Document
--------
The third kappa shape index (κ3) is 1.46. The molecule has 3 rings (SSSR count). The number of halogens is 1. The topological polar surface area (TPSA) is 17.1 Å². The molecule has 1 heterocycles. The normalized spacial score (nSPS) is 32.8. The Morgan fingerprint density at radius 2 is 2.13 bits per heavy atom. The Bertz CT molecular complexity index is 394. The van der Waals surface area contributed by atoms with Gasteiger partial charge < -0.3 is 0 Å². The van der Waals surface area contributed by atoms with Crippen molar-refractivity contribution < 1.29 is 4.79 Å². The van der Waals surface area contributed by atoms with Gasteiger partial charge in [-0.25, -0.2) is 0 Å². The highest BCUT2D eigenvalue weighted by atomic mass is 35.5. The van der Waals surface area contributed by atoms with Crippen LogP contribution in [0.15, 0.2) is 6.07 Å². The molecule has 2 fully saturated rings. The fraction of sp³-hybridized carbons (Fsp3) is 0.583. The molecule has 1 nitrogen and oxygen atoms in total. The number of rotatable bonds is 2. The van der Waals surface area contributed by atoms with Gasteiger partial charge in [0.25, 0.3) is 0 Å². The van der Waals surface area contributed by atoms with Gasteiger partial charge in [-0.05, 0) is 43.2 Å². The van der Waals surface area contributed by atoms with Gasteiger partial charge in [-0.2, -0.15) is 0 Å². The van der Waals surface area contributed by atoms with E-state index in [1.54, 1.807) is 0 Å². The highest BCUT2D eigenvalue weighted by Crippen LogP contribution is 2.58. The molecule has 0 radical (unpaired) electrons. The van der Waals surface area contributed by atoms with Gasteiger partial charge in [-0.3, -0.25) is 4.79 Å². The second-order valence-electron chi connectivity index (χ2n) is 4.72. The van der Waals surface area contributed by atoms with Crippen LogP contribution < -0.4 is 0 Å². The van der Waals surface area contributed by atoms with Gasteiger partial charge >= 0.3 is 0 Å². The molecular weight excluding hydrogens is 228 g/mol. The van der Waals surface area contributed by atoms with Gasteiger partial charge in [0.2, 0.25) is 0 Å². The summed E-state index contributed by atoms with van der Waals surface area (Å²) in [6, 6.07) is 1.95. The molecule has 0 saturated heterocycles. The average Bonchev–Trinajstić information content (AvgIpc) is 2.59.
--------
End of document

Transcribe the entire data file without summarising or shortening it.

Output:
The third kappa shape index (κ3) is 1.46. The molecule has 3 rings (SSSR count). The number of halogens is 1. The topological polar surface area (TPSA) is 17.1 Å². The molecule has 1 heterocycles. The normalized spacial score (nSPS) is 32.8. The Morgan fingerprint density at radius 2 is 2.13 bits per heavy atom. The Bertz CT molecular complexity index is 394. The van der Waals surface area contributed by atoms with Gasteiger partial charge < -0.3 is 0 Å². The van der Waals surface area contributed by atoms with Crippen molar-refractivity contribution < 1.29 is 4.79 Å². The van der Waals surface area contributed by atoms with Gasteiger partial charge in [-0.25, -0.2) is 0 Å². The highest BCUT2D eigenvalue weighted by atomic mass is 35.5. The van der Waals surface area contributed by atoms with Crippen LogP contribution in [0.15, 0.2) is 6.07 Å². The molecule has 2 fully saturated rings. The fraction of sp³-hybridized carbons (Fsp3) is 0.583. The molecule has 1 nitrogen and oxygen atoms in total. The number of rotatable bonds is 2. The van der Waals surface area contributed by atoms with Gasteiger partial charge in [0.25, 0.3) is 0 Å². The van der Waals surface area contributed by atoms with Gasteiger partial charge in [-0.05, 0) is 43.2 Å². The van der Waals surface area contributed by atoms with Gasteiger partial charge in [-0.2, -0.15) is 0 Å². The van der Waals surface area contributed by atoms with E-state index in [1.54, 1.807) is 0 Å². The highest BCUT2D eigenvalue weighted by Crippen LogP contribution is 2.58. The molecule has 0 radical (unpaired) electrons. The van der Waals surface area contributed by atoms with Gasteiger partial charge in [-0.3, -0.25) is 4.79 Å². The second-order valence-electron chi connectivity index (χ2n) is 4.72. The van der Waals surface area contributed by atoms with Crippen LogP contribution < -0.4 is 0 Å². The van der Waals surface area contributed by atoms with Gasteiger partial charge >= 0.3 is 0 Å². The molecular weight excluding hydrogens is 228 g/mol. The van der Waals surface area contributed by atoms with Gasteiger partial charge in [0.2, 0.25) is 0 Å². The summed E-state index contributed by atoms with van der Waals surface area (Å²) in [6, 6.07) is 1.95. The molecule has 0 saturated heterocycles. The average Bonchev–Trinajstić information content (AvgIpc) is 2.59.